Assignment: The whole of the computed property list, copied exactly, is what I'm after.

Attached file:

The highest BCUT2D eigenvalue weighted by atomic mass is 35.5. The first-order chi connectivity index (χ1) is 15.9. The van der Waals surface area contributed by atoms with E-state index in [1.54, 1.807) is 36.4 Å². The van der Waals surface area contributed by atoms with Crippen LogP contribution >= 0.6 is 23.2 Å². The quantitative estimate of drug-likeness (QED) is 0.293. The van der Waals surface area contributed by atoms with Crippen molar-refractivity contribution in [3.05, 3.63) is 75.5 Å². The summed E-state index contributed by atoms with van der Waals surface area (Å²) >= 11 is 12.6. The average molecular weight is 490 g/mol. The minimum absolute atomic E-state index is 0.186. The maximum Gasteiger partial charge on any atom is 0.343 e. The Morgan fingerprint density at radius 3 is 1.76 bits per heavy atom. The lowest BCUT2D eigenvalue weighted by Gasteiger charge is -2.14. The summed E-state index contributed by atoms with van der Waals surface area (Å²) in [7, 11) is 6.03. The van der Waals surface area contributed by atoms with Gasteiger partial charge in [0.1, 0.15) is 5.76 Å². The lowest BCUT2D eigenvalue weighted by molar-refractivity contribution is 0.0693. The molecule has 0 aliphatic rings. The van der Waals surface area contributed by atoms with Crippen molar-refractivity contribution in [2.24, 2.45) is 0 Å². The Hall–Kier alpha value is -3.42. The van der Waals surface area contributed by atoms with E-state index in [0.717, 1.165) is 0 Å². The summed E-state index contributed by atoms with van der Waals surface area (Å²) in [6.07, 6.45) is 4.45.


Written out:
The highest BCUT2D eigenvalue weighted by atomic mass is 35.5. The first-order chi connectivity index (χ1) is 15.9. The van der Waals surface area contributed by atoms with E-state index in [1.54, 1.807) is 36.4 Å². The van der Waals surface area contributed by atoms with Crippen LogP contribution >= 0.6 is 23.2 Å². The quantitative estimate of drug-likeness (QED) is 0.293. The van der Waals surface area contributed by atoms with Crippen molar-refractivity contribution in [3.05, 3.63) is 75.5 Å². The summed E-state index contributed by atoms with van der Waals surface area (Å²) >= 11 is 12.6. The average molecular weight is 490 g/mol. The minimum absolute atomic E-state index is 0.186. The maximum Gasteiger partial charge on any atom is 0.343 e. The Morgan fingerprint density at radius 3 is 1.76 bits per heavy atom. The lowest BCUT2D eigenvalue weighted by Gasteiger charge is -2.14. The summed E-state index contributed by atoms with van der Waals surface area (Å²) in [7, 11) is 6.03. The van der Waals surface area contributed by atoms with Gasteiger partial charge in [0.1, 0.15) is 5.76 Å². The lowest BCUT2D eigenvalue weighted by molar-refractivity contribution is 0.0693. The molecule has 0 aliphatic rings. The van der Waals surface area contributed by atoms with Crippen molar-refractivity contribution in [2.24, 2.45) is 0 Å². The Hall–Kier alpha value is -3.42. The van der Waals surface area contributed by atoms with E-state index in [0.717, 1.165) is 0 Å². The summed E-state index contributed by atoms with van der Waals surface area (Å²) in [6.07, 6.45) is 4.45.